It happened during a brief period when something stressful was occurring and I went out to the shop to work on the plane to relax. Bad idea. As a friend pointed out later, I should have done a few push-ups instead. Scratch one elevator.

Overlapping this, rockwoodrv9 was getting his engines. Plural in this case, since one of them is for me. I don't have it yet. We're planning on getting together next week to make the transfer. Here's both engines in his house.



Since all I have thus far is the empennage, wing and fuselage kits, and I'm struggling through the empennage kit (it's great fun but not easy for me), this engine represents a significant increase in the investment. The fact that I won't need the engine for another two years added to the angst.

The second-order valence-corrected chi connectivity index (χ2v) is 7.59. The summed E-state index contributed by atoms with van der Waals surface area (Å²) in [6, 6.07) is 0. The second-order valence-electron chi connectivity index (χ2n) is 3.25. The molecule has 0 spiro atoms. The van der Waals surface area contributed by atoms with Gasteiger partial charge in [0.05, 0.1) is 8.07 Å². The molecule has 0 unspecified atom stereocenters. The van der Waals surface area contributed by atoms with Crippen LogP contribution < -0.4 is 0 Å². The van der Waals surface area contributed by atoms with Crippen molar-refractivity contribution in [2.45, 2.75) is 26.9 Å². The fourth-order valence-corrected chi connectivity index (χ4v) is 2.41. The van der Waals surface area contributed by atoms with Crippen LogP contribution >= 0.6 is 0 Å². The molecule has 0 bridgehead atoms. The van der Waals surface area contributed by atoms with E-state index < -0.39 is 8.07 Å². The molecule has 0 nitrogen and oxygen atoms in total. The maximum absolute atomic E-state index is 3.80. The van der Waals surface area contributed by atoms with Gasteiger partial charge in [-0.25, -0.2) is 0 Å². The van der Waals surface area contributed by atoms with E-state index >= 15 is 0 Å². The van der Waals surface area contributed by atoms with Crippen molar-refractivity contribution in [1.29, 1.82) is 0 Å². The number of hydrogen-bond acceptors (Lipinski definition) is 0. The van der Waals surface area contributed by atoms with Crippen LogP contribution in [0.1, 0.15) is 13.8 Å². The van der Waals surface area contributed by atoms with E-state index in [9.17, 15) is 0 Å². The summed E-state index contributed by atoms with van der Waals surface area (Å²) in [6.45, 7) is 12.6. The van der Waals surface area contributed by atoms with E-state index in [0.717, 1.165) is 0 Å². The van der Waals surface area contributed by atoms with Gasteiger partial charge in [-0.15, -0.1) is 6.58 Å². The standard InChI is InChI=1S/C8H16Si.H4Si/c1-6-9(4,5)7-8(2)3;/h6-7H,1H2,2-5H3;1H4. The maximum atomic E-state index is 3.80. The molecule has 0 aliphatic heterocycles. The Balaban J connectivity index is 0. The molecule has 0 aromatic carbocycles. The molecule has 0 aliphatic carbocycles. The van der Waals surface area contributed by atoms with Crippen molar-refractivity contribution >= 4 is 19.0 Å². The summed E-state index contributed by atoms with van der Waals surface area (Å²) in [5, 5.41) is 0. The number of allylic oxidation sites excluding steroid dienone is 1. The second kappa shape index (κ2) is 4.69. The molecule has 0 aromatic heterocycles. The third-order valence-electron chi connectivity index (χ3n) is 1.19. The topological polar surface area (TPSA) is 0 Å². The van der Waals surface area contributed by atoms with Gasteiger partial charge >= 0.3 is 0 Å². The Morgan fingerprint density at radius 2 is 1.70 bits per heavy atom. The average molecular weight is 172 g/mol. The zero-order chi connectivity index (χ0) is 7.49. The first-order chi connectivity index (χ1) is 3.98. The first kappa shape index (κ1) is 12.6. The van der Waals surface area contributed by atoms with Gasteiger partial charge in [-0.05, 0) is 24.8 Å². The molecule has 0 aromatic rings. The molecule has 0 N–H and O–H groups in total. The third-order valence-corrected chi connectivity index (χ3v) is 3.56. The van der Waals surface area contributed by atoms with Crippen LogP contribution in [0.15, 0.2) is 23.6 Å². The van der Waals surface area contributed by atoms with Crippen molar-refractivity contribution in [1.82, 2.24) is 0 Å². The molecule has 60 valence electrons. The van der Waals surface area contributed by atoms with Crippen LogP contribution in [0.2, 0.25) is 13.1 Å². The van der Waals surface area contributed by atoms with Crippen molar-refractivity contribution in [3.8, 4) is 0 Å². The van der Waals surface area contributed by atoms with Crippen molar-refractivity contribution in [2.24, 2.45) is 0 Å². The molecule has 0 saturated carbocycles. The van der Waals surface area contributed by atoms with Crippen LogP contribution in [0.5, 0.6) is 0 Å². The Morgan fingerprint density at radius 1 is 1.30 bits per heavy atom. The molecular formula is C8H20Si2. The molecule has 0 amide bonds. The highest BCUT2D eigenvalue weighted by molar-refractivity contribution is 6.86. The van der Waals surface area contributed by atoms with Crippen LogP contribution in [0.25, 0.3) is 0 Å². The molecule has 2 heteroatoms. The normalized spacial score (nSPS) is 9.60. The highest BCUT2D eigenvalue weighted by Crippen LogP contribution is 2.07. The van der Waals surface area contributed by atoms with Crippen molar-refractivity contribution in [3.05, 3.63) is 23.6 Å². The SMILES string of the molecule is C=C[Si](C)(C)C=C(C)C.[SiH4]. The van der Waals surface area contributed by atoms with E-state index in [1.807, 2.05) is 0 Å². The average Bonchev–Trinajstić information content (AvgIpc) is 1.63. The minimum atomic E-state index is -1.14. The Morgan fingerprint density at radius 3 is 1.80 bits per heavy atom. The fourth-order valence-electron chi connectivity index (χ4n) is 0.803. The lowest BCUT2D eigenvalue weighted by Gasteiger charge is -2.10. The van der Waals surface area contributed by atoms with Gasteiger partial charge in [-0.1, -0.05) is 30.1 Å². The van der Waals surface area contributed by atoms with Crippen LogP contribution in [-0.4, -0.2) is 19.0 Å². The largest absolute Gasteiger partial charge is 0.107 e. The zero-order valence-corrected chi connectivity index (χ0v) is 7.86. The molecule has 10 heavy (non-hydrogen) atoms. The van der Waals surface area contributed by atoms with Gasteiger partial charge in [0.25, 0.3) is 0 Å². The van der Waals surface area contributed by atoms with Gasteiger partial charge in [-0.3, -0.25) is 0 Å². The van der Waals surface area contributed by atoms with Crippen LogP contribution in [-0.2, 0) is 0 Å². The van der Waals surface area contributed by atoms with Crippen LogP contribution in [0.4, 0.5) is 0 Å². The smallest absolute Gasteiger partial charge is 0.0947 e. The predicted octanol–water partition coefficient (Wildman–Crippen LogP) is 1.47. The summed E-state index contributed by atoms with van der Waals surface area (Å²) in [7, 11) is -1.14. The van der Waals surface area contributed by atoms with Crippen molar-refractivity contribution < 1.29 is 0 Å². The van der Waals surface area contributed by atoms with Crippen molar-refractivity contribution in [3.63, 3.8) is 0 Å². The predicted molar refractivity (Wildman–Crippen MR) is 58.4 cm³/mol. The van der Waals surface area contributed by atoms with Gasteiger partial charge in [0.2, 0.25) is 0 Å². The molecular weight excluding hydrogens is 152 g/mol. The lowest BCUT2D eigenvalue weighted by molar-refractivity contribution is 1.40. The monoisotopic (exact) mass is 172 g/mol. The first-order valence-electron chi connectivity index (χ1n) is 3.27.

When the time comes I know I'll have lots of questions about the engine. The two important ones I know of so far are how to convert it to a constant speed prop engine, and how to de-preserve it. We don't need to bother about these yet, though.

So here I am. Still working away and about to start the left elevator. I'll order the parts for the new right elevator when this is about done. No point ordering it until I'm sure I don't need to replace something with the left one too.

Dave

Last edited by David Paule : 06-16-2017 at 07:52 PM.
Reply With Quote
Reply


Thread Tools Search this Thread
Search this Thread:

Advanced Search
Display Modes

Posting Rules
You may not post new threads
You may not post replies
You may not post attachments
You may not edit your posts

vB code is On
Smilies are On
[IMG] code is On
HTML code is Off
Forum Jump


All times are GMT -6. The time now is 10:55 AM.


The VAFForums come to you courtesy Delta Romeo, LLC. By viewing and participating in them you agree to build your plane using standardized methods and practices and to fly it safely and in accordance with the laws governing the country you are located in.